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Choosing A Puppy

15/08/2017 - Puppy Training

Choosing a puppy isn’t as easy as you’d think

There are many things to consider when choosing a puppy, including breed and at what age the pup is when you buy it.  Obviously, you want to choose a dog that is best suited to you and your lifestyle but how many of us actually consider all the ramifications of puppy/dog ownership?  For instance, a puppy isn’t a puppy for very long and is going to be around for the next 14 years or so with all the associated financial costs i.e. insurance, food, vets bill’s, toys, kennelling when you go on holiday etc, etc not to mention the considerable cost on your time.

As puppy and owner educational specialists, we are at hand to advise you on your puppy choice, what the puppy needs from day one and what to expect.  We are also on hand to help you through those first

 

The “Perfect” Breed

Do not for one moment think that all you have to do is select the “perfect” breed and the “perfect” individual puppy and he will automatically grow up into the “perfect” adult dog.  Any puppy can become a fantastic companion if socialized and trained properly.  Likewise, no matter what his breed or breeding, any puppy can become a doggy delinquent if not properly socialized and trained.  You need to make an intelligent, researched choice when selecting your puppy but remember: appropriate socialisation and training is the single biggest factor determining how closely the dog will approach your view of perfection in adulthood.

 

Seek Advice

Before choosing a puppy seek advice from a knowledgeable source

Seek advice from the best and most appropriate sources.  Common mistakes are to take breed advice from vets, health advice from breeders, and all-important behaviour and training advice from vets, breeders, and pet-shop personnel.  The best plan is to seek training and behaviour advice from trainers and behaviour professionals, health advice from vets, breed advice from breeders and product advice from pet-store personnel.  But if you really want to know what’s going on, check out a local puppy class and chat with the owners; they’ll give you the cold, hard facts regarding what it’s really like to live with a puppy.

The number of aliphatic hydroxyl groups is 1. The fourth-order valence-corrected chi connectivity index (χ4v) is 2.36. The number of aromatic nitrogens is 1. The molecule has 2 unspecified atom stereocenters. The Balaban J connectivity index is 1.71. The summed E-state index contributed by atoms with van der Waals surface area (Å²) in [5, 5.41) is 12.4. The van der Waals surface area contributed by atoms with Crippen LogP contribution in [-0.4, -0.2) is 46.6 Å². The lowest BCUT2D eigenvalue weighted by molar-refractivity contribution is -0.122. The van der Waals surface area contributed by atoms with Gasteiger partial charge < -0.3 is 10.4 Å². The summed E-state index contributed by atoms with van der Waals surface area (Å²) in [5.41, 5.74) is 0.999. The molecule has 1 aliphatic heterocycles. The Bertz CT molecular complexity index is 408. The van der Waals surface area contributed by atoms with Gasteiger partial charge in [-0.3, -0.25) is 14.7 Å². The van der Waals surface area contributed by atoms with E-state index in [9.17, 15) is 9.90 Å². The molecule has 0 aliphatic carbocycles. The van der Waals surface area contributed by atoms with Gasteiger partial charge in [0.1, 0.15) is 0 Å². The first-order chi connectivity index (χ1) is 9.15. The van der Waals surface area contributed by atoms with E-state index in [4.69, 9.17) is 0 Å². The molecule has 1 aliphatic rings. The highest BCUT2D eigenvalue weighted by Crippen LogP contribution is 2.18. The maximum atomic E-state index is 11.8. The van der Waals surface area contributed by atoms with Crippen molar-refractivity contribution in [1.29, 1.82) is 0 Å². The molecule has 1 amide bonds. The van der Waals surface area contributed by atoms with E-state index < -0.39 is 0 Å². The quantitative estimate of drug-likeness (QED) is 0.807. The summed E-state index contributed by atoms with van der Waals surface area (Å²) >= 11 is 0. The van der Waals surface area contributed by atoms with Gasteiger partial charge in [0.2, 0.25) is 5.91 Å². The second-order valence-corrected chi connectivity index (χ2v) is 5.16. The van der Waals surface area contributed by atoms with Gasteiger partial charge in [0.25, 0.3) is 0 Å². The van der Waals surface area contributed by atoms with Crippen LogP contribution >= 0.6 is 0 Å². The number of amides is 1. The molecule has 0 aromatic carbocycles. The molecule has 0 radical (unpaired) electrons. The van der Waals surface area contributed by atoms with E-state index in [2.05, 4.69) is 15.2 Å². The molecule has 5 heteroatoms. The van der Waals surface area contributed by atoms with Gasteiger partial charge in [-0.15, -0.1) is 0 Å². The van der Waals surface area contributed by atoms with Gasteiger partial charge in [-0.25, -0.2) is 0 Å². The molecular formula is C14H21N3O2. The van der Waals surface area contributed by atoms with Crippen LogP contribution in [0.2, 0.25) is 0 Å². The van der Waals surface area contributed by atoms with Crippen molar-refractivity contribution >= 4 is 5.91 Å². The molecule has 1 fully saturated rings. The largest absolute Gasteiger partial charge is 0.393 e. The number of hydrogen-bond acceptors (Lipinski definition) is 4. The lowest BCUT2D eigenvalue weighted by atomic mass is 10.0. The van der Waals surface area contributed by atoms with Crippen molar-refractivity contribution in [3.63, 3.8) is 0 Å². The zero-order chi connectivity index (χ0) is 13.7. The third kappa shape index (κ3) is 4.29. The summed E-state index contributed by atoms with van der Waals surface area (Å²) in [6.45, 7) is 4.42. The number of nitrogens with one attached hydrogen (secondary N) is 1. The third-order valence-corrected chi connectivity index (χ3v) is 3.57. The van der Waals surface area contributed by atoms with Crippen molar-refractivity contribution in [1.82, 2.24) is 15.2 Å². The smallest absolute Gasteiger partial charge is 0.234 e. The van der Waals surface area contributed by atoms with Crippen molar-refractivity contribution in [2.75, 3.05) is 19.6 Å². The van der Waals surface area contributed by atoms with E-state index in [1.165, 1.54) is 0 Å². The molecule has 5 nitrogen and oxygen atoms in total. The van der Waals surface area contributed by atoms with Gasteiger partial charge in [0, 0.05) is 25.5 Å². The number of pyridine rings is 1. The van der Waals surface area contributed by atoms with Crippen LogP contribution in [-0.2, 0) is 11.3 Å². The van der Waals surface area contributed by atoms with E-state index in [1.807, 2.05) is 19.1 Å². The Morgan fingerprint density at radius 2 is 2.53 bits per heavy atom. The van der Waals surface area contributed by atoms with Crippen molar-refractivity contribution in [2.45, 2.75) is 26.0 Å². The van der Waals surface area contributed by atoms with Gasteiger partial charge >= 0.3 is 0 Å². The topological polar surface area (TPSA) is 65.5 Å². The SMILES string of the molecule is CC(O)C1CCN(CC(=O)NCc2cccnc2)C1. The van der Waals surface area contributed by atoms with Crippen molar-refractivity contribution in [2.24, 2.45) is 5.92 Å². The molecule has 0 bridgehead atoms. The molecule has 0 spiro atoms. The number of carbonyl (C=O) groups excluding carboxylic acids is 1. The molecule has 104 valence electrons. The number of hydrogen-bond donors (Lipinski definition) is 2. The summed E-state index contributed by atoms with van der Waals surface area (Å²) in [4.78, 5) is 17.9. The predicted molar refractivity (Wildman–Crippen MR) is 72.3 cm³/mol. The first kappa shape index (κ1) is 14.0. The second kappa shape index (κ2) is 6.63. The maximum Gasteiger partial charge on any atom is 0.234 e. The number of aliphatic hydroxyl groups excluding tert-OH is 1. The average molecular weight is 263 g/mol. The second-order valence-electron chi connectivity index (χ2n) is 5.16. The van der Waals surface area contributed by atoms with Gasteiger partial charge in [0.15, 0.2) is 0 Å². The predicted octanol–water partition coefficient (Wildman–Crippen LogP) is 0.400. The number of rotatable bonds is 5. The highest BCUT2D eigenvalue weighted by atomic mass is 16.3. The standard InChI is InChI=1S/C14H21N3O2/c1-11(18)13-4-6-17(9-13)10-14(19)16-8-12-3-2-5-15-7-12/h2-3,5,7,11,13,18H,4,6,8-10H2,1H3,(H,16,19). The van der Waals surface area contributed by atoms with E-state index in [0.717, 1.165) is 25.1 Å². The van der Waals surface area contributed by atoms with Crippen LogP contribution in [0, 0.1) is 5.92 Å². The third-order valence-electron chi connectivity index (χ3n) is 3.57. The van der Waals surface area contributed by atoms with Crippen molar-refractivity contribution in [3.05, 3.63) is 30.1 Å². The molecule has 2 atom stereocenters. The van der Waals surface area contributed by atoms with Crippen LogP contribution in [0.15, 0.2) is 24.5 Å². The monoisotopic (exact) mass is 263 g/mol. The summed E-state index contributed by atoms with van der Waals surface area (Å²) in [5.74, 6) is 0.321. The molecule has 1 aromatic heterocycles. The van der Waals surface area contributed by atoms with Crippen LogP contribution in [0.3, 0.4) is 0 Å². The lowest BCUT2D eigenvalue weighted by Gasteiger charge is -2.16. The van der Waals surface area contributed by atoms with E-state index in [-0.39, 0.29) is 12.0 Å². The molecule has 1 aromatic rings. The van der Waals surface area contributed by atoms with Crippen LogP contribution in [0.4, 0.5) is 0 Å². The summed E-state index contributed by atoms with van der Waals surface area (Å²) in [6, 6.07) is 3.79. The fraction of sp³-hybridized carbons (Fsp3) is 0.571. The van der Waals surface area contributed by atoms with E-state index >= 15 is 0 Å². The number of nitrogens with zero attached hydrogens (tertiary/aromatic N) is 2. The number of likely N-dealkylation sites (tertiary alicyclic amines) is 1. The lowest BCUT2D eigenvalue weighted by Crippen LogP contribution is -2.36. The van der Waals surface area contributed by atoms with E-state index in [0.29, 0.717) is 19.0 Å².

Common Sense Principle


Seek advice from several sources and evaluate all advice carefully. Apply the common sense principle: does it make sense to you?  Is the advice relevant to your family and your lifestyle?  Whereas most advice is sound, some can be irrelevant, hypocritical, preachy or questionable and occasionally, “advice” can be just downright bad.
For example, many people are advised not to get a large dog if they live in a small house or flat.  On the contrary.  As long as the dog receives regular daily walks, large dogs often make better small house or flat companions.  Compared with smaller dogs, large dogs tend to settle down quicker and bark less.  Many little dogs exasperate owners and neighbours by being active and noisy, running amuck and treating your furniture like an agility course.  Don’t get me wrong, smaller dogs can make wonderful small house/flat companions just so long as they are trained to settle down and be ‘quiet’.

Also, many vets advise that Golden Retrievers and Labrador Retrievers are the best dogs with children.  All breeds of dog however can make good companions for children provided that they have been trained how to act around children and provided that the children have been taught how to act around dogs.  Otherwise, all dogs, including Golden’s and Labs are likely to be frightened and irritated by children or excited and incited by their antics.
 

Decisions, decisions…………

Please, please, please stay away from puppy farms, backyard breeders and pet shops.  These puppy’s are bred in the most miserable conditions and far too often, have behavioural and health issue’s that will ultimately cost you money and heartache.  . Backyard and kennel-raised puppies are certainly not pet-quality dogs; they are viewed by the breeder as livestock on a par with veal calves and battery hens. Look for litters born and raised indoors in a kitchen or living room and who have been handled regularly by both children and adults.

Remember, you are selecting a puppy to live with you for a good long time.  Choosing a puppy to share your life is a very personal choice, your choice.  You will save yourself a lot of unnecessary problems and heartbreak if your choice is an informed and educated one.

In reality though, people seldom pay heed to well-meaning advice and usually end up choosing with their hearts instead of their heads.  Indeed, many people end up choosing a dog along the same lines as they might choose a car based on colour, looks and street cred or what’s currently in vogue.  Regardless though of the many reasons for selecting a particular puppy whether it is a pedigree, cuteness or general health, how your puppy turns out depends almost entirely on the pup’s education regarding appropriate behaviour and training.

Just one more thing, all dogs in rescue were once someone’s puppy.